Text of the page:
The state of Colorado this year will start a massive cleanup of oil and gas wells abandoned by their operators throughout La Plata County, which could end up costing taxpayers upward of $2 million when all is said and done.
In 2018, the Colorado Oil and Gas Conservation Commission, the state’s top regulator of oil and gas, was tasked with taking a serious look at the abandoned sites, known as orphan wells, and coming up with a statewide plan to fix the public health and safety hazard.
A total of 275 orphan wells were analyzed in the state’s study and assigned a priority ranking.
La Plata County had the second most sites on the list, second only to Logan County, accounting for 74 of the sites, according to state records, with the vast majority ranked as a high or medium priority for cleanup.
As of last month, COGCC records show 64 abandoned sites remaining that require remediation, with a project this year planned to plug 10 wells, mostly in the western part of La Plata County.
“This is one of the first big projects,” said Dave Andrews, COGCC engineer manager.
There’s several ways wells become orphaned.
Sometimes, the sites were drilled and abandoned before the COGCC was formed in the 1950s, so there wasn’t any oversight and the company is long gone. Other times, an oil and gas operator goes into bankruptcy and disappears, leaving the state on the hook for cleanup costs.
In La Plata County, the majority of wells on the cleanup list – about 50 – are connected with abandoned sites on the Redmesa oil field, located on a sprawling mesa near the Colorado-New Mexico border about 30 miles southwest of Durango.
Most of the wells near Redmesa were drilled in the early 1980s. But the most recent conflict began in the mid-2000s, when Red Mesa Holdings LLC took over a significant portion of the facilities in the field and quickly let the infrastructure fall into disrepair.
The COGCC ultimately ordered Red Mesa Holdings to pay $250,000 for cleanup costs, but the company instead declared bankruptcy. Another operator, Atom Petroleum LLC, stepped in to take over the field, but that company too failed to bring infrastructure up to safety standards.
Atom never paid the full amount of its $240,000 fine by the state and left only its $60,000 bond to help with cleanup costs before disappearing from the region.
When an oil and gas operator defaults, it’s then up to the state to “plug and abandon” – the term for completely mitigating an orphan well – the sites if there is no other company to take over.
The state’s orphan well cleanup program began in 1990 but for years was chronically underfunded as more abandoned sites demanded attention. In 2017, the program’s budget was less than $500,000 and had no full-time staff, despite 800 wells throughout the state that needed cleanup.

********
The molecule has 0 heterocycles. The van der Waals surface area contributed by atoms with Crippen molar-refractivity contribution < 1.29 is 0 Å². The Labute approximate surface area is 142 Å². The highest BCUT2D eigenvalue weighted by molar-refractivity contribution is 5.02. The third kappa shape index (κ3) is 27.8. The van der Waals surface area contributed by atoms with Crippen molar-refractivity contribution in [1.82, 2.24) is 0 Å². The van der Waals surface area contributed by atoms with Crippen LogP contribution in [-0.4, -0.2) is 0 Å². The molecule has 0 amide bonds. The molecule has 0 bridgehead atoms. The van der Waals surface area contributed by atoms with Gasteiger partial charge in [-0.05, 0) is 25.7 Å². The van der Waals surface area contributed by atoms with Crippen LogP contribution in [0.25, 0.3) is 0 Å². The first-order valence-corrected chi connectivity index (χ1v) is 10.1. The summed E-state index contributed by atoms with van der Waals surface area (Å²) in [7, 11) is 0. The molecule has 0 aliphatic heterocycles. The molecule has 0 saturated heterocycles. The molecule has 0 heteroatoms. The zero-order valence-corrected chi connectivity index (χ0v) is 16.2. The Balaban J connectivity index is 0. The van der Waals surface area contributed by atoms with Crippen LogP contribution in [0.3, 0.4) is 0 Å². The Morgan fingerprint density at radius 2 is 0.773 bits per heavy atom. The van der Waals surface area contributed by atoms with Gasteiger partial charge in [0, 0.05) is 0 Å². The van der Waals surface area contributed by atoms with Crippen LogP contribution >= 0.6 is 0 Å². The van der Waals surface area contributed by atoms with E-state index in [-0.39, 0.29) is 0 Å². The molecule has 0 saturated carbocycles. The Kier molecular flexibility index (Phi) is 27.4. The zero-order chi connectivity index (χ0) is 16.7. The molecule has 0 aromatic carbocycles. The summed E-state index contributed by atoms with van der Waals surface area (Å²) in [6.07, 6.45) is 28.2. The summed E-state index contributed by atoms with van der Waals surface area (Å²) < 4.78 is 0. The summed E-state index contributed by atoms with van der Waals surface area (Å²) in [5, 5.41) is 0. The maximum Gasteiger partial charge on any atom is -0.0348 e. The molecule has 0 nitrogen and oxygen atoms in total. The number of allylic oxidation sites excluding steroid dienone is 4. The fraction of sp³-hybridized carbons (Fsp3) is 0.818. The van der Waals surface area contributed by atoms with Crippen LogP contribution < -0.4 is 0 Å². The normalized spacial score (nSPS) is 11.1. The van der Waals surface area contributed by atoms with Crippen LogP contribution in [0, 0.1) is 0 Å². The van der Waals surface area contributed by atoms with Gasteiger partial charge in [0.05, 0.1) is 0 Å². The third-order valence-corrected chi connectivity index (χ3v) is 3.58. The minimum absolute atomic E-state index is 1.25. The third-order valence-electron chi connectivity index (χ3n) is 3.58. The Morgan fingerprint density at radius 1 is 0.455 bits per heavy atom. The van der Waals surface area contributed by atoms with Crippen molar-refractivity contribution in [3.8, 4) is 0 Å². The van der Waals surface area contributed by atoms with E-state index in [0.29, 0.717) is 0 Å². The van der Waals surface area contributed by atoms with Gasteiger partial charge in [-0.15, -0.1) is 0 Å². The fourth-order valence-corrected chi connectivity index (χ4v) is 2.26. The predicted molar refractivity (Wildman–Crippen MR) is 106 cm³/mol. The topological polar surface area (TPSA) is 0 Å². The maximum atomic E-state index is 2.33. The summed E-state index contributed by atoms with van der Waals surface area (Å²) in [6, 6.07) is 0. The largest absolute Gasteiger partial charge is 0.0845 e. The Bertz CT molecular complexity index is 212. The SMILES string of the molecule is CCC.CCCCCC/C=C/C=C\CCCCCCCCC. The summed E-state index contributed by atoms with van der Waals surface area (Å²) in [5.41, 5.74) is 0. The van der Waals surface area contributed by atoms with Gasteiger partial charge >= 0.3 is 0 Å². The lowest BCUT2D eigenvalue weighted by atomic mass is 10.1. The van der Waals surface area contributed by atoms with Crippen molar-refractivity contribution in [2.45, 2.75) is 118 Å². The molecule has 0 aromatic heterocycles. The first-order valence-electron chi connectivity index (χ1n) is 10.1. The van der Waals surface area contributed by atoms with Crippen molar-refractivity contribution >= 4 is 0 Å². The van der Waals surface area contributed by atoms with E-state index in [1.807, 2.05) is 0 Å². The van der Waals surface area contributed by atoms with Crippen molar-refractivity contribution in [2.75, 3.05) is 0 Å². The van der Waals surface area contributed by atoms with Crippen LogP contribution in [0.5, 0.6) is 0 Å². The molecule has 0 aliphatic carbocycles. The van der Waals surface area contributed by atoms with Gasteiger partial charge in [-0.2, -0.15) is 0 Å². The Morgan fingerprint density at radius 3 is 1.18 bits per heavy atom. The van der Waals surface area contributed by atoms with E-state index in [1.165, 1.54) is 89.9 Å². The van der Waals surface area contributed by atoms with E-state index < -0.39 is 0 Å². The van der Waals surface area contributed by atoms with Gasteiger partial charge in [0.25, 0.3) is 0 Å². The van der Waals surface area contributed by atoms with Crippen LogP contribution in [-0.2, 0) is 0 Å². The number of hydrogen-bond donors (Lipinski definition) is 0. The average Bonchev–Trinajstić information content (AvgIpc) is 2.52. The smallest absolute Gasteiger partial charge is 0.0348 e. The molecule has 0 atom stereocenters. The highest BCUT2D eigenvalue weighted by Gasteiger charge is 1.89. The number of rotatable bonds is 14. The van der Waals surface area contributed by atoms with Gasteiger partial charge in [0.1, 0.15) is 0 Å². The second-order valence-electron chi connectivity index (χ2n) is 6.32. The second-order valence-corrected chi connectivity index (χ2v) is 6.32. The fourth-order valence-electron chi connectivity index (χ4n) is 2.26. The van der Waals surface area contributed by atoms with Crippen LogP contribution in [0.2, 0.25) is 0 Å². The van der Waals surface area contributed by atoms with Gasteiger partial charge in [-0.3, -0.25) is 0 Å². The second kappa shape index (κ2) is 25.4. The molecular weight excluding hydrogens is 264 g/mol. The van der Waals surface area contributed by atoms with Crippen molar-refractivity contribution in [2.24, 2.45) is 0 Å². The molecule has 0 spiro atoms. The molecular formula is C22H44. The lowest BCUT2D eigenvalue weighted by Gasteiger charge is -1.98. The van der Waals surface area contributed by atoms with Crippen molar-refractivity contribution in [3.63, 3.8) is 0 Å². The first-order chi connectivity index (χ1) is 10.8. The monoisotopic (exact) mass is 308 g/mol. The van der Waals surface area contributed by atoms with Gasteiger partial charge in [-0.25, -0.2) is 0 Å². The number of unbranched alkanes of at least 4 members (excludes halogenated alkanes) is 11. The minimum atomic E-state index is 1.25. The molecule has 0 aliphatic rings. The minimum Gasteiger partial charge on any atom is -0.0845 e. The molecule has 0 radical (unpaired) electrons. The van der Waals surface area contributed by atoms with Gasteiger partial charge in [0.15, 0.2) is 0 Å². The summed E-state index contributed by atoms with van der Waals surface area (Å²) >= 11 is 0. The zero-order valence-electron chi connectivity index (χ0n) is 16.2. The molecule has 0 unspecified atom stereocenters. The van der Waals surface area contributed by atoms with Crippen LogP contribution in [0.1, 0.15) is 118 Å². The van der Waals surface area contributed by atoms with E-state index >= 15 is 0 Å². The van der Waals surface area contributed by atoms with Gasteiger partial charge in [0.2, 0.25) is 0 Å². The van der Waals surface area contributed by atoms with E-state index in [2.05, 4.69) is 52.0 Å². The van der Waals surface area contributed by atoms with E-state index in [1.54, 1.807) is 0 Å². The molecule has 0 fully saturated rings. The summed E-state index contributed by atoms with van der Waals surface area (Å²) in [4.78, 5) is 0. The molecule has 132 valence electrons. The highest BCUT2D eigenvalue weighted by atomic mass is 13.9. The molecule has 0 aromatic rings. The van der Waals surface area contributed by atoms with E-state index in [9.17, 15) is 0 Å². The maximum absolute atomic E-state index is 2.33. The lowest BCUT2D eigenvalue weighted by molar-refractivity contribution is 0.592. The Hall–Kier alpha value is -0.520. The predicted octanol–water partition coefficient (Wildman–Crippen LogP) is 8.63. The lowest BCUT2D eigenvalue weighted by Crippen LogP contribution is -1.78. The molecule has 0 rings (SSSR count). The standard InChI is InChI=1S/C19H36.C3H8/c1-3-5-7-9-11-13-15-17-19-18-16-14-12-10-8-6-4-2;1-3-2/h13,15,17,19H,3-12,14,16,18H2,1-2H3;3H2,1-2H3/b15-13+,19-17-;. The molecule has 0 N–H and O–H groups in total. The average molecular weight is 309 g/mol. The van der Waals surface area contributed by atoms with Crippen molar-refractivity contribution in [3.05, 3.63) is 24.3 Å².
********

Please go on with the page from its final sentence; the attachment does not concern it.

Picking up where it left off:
That all changed in 2018, when then-Gov. John Hickenlooper dedicated about $5 million a year to the effort. The increase in funding has allowed the orphan-well program to hire more staff and put more resources into tackling the abandoned sites that pock Colorado’s landscape.
“We were limited with a budget of less than a half million a year,” said Andrews, who said the state had the money to plug and abandon only 10 wells or so annually. “Now, our goal is 38 per year, statewide.”
Recently, at an abandoned site tucked into the piñon-juniper forests in southwest La Plata County, crews were at work plugging a well that is part of Red Mesa Holdings.
A typical “plug and abandon” takes four or five days and about $40,000, though it’s more expensive in this part of the state. And sometimes, it can take longer, especially on sites where there’s little background information about where infrastructure may exist underground.
“We might not have one record in our system,” said Shannon Chollet, an orphan-well program engineer with the COGCC. “So it’s a complete mystery.”
The goal, Chollet said, is to return conditions on the ground to their original state as much as possible.
Every well holds its own complications and challenges, Chollet said. Some might have surface water, while others may have flow lines buried underneath.
But when all is said and done, the COGCC says plugged wells should remain safe for an estimated 10,000 years.
“When we leave here, no one should have to come back and plug this well again,” Chollet said.
The COGCC hopes to hit 10 more wells in the Redmesa field this summer, and Andrews said the state would like to increase that annual amount going forward. La Plata County’s sites were ranked so high, he said, because there are homes in the area and the abandoned sites pose a safety risk.
“Just like any other industrial piece of equipment, if sitting there not maintained or used for a long period of time, it tends to deteriorate,” he said.
As part Senate Bill 181, a bill that shifts the focus of COGCC from fostering energy development to prioritizing the protection of public health, safety and the environment, regulators are now tasked with coming up with a way to have financial assurances to avoid the issue of orphan wells.
La Plata County Commissioner Gwen Lachelt, who has worked on oil and gas issues for years, said this measure in SB 181 will lessen the burden of future cleanup costs, especially as operators continue to leave the county for more profitable oil-producing regions, giving rise to the potential of orphan wells becoming an even larger issue.
In recent years, major producing companies – BP America Production Co., ConocoPhillips and Williams Partners – have sold their stakes in the region.
“Natural gas prices have been depressed for over a decade,” Lachelt said. “The fees will afford local governments the wherewithal to address orphaned and abandoned wells in the future.”